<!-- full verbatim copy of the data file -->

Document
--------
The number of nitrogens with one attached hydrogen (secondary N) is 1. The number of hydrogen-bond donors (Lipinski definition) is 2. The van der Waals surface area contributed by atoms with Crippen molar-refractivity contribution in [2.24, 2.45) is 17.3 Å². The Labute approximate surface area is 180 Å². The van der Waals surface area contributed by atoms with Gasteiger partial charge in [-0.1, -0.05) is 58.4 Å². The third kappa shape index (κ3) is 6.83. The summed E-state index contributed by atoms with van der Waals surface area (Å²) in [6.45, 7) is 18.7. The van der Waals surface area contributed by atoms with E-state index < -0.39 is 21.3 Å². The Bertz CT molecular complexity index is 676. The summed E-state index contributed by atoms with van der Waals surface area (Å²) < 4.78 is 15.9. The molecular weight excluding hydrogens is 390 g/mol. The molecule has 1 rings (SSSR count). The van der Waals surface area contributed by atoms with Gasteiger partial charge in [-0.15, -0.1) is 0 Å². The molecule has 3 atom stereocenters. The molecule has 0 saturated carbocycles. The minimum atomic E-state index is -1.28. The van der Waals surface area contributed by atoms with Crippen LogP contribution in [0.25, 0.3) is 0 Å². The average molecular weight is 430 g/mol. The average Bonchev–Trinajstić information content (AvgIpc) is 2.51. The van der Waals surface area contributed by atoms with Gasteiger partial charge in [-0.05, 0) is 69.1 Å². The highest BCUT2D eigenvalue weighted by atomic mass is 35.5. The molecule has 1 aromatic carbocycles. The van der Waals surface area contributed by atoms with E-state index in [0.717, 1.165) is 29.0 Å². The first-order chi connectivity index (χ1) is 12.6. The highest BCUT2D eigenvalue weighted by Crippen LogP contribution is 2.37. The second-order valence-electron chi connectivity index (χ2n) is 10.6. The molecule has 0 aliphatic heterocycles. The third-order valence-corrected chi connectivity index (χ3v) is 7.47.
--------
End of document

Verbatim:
The number of nitrogens with one attached hydrogen (secondary N) is 1. The number of hydrogen-bond donors (Lipinski definition) is 2. The van der Waals surface area contributed by atoms with Crippen molar-refractivity contribution in [2.24, 2.45) is 17.3 Å². The Labute approximate surface area is 180 Å². The van der Waals surface area contributed by atoms with Gasteiger partial charge in [-0.1, -0.05) is 58.4 Å². The third kappa shape index (κ3) is 6.83. The summed E-state index contributed by atoms with van der Waals surface area (Å²) in [6.45, 7) is 18.7. The van der Waals surface area contributed by atoms with E-state index < -0.39 is 21.3 Å². The Bertz CT molecular complexity index is 676. The summed E-state index contributed by atoms with van der Waals surface area (Å²) < 4.78 is 15.9. The molecular weight excluding hydrogens is 390 g/mol. The molecule has 1 rings (SSSR count). The van der Waals surface area contributed by atoms with Gasteiger partial charge in [-0.15, -0.1) is 0 Å². The molecule has 3 atom stereocenters. The molecule has 0 saturated carbocycles. The minimum atomic E-state index is -1.28. The van der Waals surface area contributed by atoms with Crippen LogP contribution in [0.25, 0.3) is 0 Å². The average molecular weight is 430 g/mol. The average Bonchev–Trinajstić information content (AvgIpc) is 2.51. The van der Waals surface area contributed by atoms with Gasteiger partial charge in [-0.05, 0) is 69.1 Å². The highest BCUT2D eigenvalue weighted by atomic mass is 35.5. The molecule has 1 aromatic carbocycles. The van der Waals surface area contributed by atoms with E-state index in [0.717, 1.165) is 29.0 Å². The first-order chi connectivity index (χ1) is 12.6. The highest BCUT2D eigenvalue weighted by Crippen LogP contribution is 2.37. The second-order valence-electron chi connectivity index (χ2n) is 10.6. The molecule has 0 aliphatic heterocycles. The third-order valence-corrected chi connectivity index (χ3v) is 7.47.